In a Nov. 5 Collegian column on titled “We should cancel class if our safety is at stake” the decision to cancel or not to cancel classes because of inclement weather was questioned. The author of the piece wrote as if she believes such decisions are made on a lark. Nothing could be further from the truth. I’d like to share with you the real story behind Superstorm Sandy (and other storms). Sandy presented Penn State with a multitude of issues that had to be addressed. First and foremost among these issues was the safety of our students, faculty and staff — which is why the path of this storm was monitored carefully for six days before it even made landfall. The Office of Emergency Management at Penn State, along with university leaders, kept a careful eye on Sandy’s movements for nearly a week —as we do for every storm of this size. In fact, right now emergency management staff are again tracking a storm expected to bring snow to some parts of the region by mid-week.
Decisions to close or open the university because of Sandy were made after long, detailed briefings on the weather situation in consultation with experts. Our partners in the National Weather Service, Pennsylvania Emergency Management Agency and the National Oceanic and Atmospheric Administration routinely provide us with real-time data and detailed updates. In the case of Sandy, we received comprehensive daily briefings along with updates throughout the day. Emergency management staff, along with our Centre Region partners, kept constant watch on the storm — even staying overnight in the Emergency Operations Center in order to track information about the storm. The determination on whether to ‘close’ any campus is always done with safety in mind — along with extensive information culled from those on the front lines who have been forecasting weather for decades.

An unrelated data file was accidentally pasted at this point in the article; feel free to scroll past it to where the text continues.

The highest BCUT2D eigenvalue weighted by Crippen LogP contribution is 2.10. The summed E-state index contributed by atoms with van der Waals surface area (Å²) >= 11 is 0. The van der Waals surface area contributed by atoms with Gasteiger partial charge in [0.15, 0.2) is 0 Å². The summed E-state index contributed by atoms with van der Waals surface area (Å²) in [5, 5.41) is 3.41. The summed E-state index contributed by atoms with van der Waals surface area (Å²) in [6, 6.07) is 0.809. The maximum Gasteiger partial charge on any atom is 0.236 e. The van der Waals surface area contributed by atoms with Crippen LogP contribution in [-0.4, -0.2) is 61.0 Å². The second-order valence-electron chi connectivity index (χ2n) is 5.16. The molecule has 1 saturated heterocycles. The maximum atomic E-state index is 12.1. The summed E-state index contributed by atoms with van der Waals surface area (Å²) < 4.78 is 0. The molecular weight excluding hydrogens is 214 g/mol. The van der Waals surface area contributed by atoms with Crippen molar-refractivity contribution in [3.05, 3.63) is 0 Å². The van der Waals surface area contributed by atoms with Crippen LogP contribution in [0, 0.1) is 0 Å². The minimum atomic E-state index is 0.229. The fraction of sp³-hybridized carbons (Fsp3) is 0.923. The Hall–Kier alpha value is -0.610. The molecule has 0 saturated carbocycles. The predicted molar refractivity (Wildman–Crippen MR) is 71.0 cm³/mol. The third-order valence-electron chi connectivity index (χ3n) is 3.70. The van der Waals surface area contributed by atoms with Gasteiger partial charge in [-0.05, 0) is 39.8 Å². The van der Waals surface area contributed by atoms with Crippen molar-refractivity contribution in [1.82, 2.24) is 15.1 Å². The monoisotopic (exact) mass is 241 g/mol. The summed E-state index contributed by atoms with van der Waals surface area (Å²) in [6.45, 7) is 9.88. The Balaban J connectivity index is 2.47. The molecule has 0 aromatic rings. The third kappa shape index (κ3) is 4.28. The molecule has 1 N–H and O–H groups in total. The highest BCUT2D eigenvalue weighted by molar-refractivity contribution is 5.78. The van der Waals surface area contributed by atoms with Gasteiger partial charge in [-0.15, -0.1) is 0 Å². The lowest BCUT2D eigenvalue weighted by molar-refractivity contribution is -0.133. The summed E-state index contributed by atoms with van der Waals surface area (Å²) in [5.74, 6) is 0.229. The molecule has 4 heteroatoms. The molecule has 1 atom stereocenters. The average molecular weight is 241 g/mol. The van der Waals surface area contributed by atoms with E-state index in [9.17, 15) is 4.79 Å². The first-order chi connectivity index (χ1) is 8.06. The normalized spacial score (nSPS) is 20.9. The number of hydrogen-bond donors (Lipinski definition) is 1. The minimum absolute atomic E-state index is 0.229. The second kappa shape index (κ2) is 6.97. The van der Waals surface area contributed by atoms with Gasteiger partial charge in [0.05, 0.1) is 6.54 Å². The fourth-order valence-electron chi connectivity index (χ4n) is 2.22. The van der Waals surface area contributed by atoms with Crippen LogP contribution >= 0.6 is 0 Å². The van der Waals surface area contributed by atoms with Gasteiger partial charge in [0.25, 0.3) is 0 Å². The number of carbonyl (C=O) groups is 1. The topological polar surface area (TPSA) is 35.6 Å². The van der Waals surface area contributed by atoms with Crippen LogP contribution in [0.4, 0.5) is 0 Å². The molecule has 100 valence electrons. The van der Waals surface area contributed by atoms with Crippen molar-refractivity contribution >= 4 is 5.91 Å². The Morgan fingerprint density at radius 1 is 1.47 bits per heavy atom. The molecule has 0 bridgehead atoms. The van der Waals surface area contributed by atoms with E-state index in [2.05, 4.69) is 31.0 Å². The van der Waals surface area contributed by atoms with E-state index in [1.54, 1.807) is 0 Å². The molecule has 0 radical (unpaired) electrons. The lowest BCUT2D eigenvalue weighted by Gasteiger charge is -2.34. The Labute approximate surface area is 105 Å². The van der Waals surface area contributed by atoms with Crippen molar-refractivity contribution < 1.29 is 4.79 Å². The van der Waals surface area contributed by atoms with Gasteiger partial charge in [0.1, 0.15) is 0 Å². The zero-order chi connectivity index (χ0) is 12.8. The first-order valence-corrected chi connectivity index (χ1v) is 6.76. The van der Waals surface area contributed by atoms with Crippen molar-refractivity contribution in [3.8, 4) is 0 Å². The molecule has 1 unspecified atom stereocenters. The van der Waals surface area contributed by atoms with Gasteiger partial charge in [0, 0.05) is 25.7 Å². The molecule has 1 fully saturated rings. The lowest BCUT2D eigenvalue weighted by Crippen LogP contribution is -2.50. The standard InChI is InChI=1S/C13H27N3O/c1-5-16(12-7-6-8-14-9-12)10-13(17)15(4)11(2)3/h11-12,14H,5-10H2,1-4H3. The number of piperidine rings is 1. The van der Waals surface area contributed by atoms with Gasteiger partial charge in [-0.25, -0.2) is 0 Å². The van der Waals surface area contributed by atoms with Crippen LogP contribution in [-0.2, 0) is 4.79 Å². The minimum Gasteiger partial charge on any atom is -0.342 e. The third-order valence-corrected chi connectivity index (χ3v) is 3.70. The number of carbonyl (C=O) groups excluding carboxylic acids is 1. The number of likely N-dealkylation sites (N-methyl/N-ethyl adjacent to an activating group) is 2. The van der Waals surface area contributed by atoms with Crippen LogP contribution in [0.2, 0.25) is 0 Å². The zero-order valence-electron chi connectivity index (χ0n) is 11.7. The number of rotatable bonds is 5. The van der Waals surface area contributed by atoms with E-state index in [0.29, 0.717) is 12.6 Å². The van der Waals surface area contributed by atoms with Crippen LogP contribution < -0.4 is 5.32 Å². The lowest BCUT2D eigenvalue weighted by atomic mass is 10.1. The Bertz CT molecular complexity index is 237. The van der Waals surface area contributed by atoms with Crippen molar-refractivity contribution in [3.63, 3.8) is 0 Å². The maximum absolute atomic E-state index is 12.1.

The cancelation of classes on Monday afternoon resulted from a shift in Sandy’s path — which brought strong gusts of wind to university Park that evening. Based on data from all sources, it was predicted the winds would not last. By Tuesday, the 50+mph winds anticipated for parts of the state were never seen at University Park or State College. In fact, the danger zone of the storm never passed over University Park. The campuses to the east of State College, however, faced far more severe conditions and adversity. As a result, with safety in mind, they closed their doors until safe conditions could be guaranteed.
As someone who has spent many long evenings and early morning hours tracking a storm or staying connected with other emergency officials across the state and nation, I can tell you that weather-related decisions are not made spontaneously and actually involve many hours, sometimes days, of unseen work and preparation.
The safety of our community is paramount and we are proud to undertake this critically important work.
Penn State Director of Emergency Management